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Instant Messaging (IM) During Significant Weather and Hydrologic Events

Many offices in the National Weather Service (NWS) are using Instant Messaging (IM) on an experimental basis as a tool for enhanced communication with core partners.

The real-time exchange of warning-related information via IM between the NWS, the media, and the hazards community is essential to fulfilling the NWS's mission of saving lives and property. IM provides media and emergency response partners with the ability to communicate significant event reports back to NWS operational personnel, who in turn utilize the information to make effective warning decisions.

The agency's partners also use IM as an efficient means of seeking clarifications and enhancements to the communication stream originating from the NWS during a fast-paced significant weather or hydrologic event. Because of its real-time nature and ease of use, IM lends itself extremely well to the sharing of significant weather reports and information on both natural and man-made disasters between many NWS offices and local, state and federal partners.

Participation in IM chats is limited to NWS offices, news media representatives, and emergency response officials. This is done to facilitate communications between core warning partners during critical situations.

The National Weather Service needs your feedback to assess the usefulness and quality of this experimental service. Please give us your comments using the following online survey:

http://www.weather.gov/survey/nws-survey.php?code=imchat

For more information about this new service, please review the Service Description Document (PDF Format - 18kb)

Frequently Asked Questions:

Q: What is Instant Messaging (IM)?
A: IM is a synchronous real-time method of communication. Multiple users can send messages to each other via a server in what is called a "chat room". The messages are composed and sent via software called a chat client. This client also displays the responses from the other users in the chat group.

Q: How and why is the NWS going to use IM?
A: Because of its real-time nature, this form of communication lends itself well to the sharing of significant weather reports and information on both natural and man-made disasters between the National Weather Service (NWS) and members of the hazards community.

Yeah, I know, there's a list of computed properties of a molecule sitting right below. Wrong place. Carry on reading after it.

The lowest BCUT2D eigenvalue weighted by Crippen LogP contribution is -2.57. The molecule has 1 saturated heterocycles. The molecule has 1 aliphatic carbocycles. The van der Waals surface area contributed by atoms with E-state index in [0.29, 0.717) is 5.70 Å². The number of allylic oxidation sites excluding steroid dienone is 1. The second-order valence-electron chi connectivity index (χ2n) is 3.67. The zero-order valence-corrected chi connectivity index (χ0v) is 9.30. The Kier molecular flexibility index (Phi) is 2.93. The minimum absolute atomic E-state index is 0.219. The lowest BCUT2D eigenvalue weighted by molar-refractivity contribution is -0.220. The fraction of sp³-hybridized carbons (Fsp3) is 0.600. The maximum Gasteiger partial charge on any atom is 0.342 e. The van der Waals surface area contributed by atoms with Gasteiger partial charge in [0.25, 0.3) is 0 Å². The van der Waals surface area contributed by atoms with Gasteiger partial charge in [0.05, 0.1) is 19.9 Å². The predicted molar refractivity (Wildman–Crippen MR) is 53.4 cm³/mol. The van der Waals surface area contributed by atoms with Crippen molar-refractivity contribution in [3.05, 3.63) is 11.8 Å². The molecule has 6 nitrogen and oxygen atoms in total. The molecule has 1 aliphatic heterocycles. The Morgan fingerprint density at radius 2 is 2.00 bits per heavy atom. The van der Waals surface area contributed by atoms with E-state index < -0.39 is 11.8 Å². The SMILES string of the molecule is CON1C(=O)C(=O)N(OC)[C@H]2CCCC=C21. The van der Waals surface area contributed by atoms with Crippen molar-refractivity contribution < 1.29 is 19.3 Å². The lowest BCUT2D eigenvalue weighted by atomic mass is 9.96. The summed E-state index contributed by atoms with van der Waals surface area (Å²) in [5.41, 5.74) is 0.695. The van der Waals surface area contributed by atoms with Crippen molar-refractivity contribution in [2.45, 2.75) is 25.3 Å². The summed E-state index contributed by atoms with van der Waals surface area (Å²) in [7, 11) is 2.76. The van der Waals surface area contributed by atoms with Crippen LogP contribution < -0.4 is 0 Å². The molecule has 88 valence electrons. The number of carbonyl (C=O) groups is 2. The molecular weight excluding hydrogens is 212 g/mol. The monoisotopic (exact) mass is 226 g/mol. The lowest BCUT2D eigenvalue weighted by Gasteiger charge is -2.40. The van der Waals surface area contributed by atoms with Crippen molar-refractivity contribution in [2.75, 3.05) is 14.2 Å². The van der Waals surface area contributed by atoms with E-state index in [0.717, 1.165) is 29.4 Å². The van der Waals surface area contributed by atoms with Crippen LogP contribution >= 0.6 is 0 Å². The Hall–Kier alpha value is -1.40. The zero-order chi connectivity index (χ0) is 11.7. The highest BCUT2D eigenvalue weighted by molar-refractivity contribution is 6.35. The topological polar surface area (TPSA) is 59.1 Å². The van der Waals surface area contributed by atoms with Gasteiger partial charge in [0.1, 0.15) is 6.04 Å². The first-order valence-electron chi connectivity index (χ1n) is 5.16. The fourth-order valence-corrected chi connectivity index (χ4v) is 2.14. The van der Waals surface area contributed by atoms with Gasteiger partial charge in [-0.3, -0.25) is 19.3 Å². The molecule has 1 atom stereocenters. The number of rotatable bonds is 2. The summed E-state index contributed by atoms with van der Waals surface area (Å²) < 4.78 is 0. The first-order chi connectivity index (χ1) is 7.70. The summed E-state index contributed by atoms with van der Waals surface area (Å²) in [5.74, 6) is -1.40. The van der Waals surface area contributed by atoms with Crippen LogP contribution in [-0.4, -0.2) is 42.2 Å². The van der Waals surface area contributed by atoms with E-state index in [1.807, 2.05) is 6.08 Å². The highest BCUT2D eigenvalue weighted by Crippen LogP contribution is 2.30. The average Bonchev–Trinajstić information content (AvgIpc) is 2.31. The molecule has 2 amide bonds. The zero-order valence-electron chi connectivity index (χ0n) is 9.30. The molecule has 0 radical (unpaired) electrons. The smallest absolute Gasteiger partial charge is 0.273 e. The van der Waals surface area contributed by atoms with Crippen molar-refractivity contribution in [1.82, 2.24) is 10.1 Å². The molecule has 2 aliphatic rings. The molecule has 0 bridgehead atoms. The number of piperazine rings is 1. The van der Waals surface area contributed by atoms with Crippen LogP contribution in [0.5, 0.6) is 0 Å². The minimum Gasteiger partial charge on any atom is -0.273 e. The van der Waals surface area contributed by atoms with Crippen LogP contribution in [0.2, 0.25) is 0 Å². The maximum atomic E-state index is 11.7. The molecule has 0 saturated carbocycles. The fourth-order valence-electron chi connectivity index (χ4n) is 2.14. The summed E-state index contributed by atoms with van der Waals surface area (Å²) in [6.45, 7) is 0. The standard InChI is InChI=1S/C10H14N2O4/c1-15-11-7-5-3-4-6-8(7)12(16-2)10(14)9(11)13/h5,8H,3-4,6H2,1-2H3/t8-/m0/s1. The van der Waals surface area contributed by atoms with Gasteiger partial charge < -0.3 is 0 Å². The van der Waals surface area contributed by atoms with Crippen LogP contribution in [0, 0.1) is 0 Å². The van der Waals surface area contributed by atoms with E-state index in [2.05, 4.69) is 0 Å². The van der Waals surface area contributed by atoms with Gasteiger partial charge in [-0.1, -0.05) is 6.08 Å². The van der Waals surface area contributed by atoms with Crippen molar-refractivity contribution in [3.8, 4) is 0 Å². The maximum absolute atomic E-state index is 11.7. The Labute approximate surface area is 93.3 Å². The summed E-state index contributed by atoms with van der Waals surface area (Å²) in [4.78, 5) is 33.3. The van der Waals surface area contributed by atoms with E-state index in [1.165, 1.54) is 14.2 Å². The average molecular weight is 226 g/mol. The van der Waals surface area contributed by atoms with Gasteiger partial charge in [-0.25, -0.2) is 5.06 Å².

Q: Will IM replace the current NWS watch/warning dissemination process?
A: No. IM is being used as an experimental tool for enhanced communications with core partners in times of significant weather or man-made disasters.

Q: Will the use of IM on this experimental basis hinder the watch/warning dissemination process?
A:No. IM is an experimental service. Its use is solely dependent on the staffing and workload of the participating office.

Q: Are all NWS offices going to use IM?
A: IM will initially be provided by a number of NWS offices across the continental United States, primarily those located in the central, southern and eastern portions of the country. It is expected that the number of offices providing IM services will increase and eventually encompass all geographic sections of the country as resources allow. The initial decision by local NWS offices to provide IM is largely contingent on expressions of interest and/or need by media and emergency response partners.

Q: Can I be apart of IM with the NWS?
A: The target audience for this experimental service at this time is aimed at broadcast media partners, emergency managers and other members of the hazards response community, and Amateur Radio Emergency Services (ARES)/Radio Amateur Civil Emergency Services (RACES) Skywarn Net Ham Operators. These constituents play a critical role in helping the NWS achieve its core mission of protecting life and property.

 

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     Page last Modified: 28 September, 2007 1:52 PM